Los Angeles - Which school qualification an individual can achieve depends, among other things, on their genetic makeup. A genome-wide association study (GWAS) identified 1,271 gene variants in Nature Genetics (2018; doi:), which together, however, only explained little more than tenth of the educational success.
Some people struggle in vain at school, others seem just to fly the good grades. Previous twin studies had shown that part of the success is familial. This does not necessarily have to have genetic causes, since the upbringing, the learning culture and the ambition in family also influence the success of the training.
However, genes can undoubtedly play role. They could influence the number of neurons in the brain and their synaptic connections, the release of neurotransmitters or the conduction speeds in the nerve fibers. The single nucleotide polymorphisms (SNP) determined in the GWAS could reveal the underlying biological mechanisms.
In an earlier GWAS, team led by Daniel Benjamin from the University of Southern California in Los Angeles had already discovered 74 SNPs, which, however, just explained 3.2% of the differences in school and training (). The analysis was based on the gene comparison in 293,723 people. For the current GWAS, Benjamin and employees were able to fall back on the genome of 1.1 million people. The share of SNPs that influenced school success rose to 11 to 13%. The proportion of the results in cognitive tests was 7 to 10 percent.
The function of the genes in which the SNPs are located is interesting. According to Benjamin, many contain the information for proteins that are involved in neurotransmitter release, the activation of ion channels or metabolic pathways in nerve cells, or which influence synaptic plasticity.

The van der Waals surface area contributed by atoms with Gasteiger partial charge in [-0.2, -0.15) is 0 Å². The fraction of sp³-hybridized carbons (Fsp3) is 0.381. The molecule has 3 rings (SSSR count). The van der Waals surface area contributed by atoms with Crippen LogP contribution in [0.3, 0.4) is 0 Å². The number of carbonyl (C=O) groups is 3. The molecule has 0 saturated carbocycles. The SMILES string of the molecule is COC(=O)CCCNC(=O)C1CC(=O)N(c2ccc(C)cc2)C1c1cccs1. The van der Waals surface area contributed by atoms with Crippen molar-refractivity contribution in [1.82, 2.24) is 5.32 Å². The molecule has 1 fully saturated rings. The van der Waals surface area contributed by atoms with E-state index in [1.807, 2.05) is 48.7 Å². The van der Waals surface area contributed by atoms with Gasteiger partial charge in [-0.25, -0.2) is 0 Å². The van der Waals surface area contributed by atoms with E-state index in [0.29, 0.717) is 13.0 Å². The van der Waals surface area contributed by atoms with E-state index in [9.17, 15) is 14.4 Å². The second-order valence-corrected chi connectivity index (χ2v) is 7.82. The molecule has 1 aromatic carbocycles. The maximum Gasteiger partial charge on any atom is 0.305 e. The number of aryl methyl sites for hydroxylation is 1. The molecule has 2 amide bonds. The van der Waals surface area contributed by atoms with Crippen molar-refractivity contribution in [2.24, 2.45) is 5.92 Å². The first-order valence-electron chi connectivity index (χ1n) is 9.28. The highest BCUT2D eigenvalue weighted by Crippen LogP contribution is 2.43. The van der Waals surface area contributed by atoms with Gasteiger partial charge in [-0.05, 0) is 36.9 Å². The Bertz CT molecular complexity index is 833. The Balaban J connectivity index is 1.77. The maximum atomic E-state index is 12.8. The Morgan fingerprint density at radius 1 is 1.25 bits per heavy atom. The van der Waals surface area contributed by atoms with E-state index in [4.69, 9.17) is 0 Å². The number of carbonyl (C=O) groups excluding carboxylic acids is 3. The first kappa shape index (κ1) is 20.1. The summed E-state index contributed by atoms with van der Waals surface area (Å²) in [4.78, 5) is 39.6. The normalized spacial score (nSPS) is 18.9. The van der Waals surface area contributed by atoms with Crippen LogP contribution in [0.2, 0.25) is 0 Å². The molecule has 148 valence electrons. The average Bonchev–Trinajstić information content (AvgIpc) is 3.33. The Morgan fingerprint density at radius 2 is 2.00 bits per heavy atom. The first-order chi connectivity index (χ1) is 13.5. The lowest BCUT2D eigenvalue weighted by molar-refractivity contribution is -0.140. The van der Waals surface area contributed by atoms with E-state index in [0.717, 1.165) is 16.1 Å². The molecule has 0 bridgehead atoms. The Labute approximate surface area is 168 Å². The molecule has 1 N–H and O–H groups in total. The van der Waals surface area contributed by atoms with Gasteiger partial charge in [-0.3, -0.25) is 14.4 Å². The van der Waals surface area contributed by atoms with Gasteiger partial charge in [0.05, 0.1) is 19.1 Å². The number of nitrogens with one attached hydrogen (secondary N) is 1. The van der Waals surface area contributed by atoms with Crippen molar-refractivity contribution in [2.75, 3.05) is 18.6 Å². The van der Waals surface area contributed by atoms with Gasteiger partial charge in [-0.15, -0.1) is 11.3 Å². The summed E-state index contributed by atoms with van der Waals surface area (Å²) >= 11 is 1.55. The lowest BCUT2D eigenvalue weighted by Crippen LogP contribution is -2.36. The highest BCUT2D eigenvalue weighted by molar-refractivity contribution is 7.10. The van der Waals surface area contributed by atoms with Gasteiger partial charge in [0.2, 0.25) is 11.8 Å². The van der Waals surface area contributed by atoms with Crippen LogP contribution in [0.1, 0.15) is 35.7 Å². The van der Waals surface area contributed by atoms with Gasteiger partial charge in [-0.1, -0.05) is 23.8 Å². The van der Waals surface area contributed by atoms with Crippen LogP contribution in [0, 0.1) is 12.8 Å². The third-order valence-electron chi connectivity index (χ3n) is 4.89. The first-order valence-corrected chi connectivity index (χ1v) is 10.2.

The SNP had little influence on the function of the glial cells, which form the supporting tissue in the brain. This is very important, since the glial cells are responsible for the formation of the myelin sheaths, which determine the conduction velocity in the nerve fibers. There seems to be no (or not yet discovered) influences.
The results of the study were evaluated differently by experts. For Markus Nöthen, the director of the Institute for Human Genetics at the University Hospital Bonn, it is impressive how the GWAS gradually determine the biological factors that influence the level of education. In Nöthen's opinion, the polygenic score proposed by Benjamin is also suitable instrument for determining the extent of the genetic influence in individual persons.
Elsbeth Stern from the Swiss Federal Institute of Technology in Zurich, however, thinks that the authors overestimate the value of their studies. The learning researcher does not believe that parents will have genetic tests carried out in the future in order to predict the future level of education of their children and then to be able to promote them more specifically. In their opinion, there are more appropriate means of testing children's intellectual potential. For example, the way babies look at objects can predict more than 13% of the later differences in intelligence.